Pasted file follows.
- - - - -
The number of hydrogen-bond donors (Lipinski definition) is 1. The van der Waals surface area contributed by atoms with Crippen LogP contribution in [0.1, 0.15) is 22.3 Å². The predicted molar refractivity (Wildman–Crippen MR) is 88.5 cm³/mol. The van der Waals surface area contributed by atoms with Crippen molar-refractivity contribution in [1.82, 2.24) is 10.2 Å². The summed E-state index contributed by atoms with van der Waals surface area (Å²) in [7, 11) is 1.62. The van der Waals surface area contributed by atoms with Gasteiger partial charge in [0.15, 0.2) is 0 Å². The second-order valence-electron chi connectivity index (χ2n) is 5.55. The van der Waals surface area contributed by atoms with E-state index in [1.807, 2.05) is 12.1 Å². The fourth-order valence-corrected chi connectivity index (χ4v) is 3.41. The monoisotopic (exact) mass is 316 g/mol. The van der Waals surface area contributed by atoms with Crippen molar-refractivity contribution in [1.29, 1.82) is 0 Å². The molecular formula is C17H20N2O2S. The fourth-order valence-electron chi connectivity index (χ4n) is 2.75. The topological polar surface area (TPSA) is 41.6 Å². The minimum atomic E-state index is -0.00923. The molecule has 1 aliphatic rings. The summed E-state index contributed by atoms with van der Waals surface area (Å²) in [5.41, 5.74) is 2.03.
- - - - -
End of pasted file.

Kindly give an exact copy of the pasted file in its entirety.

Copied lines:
The number of hydrogen-bond donors (Lipinski definition) is 1. The van der Waals surface area contributed by atoms with Crippen LogP contribution in [0.1, 0.15) is 22.3 Å². The predicted molar refractivity (Wildman–Crippen MR) is 88.5 cm³/mol. The van der Waals surface area contributed by atoms with Crippen molar-refractivity contribution in [1.82, 2.24) is 10.2 Å². The summed E-state index contributed by atoms with van der Waals surface area (Å²) in [7, 11) is 1.62. The van der Waals surface area contributed by atoms with Gasteiger partial charge in [0.15, 0.2) is 0 Å². The second-order valence-electron chi connectivity index (χ2n) is 5.55. The van der Waals surface area contributed by atoms with E-state index in [1.807, 2.05) is 12.1 Å². The fourth-order valence-corrected chi connectivity index (χ4v) is 3.41. The monoisotopic (exact) mass is 316 g/mol. The van der Waals surface area contributed by atoms with Crippen molar-refractivity contribution in [1.29, 1.82) is 0 Å². The molecular formula is C17H20N2O2S. The fourth-order valence-electron chi connectivity index (χ4n) is 2.75. The topological polar surface area (TPSA) is 41.6 Å². The minimum atomic E-state index is -0.00923. The molecule has 1 aliphatic rings. The summed E-state index contributed by atoms with van der Waals surface area (Å²) in [5.41, 5.74) is 2.03.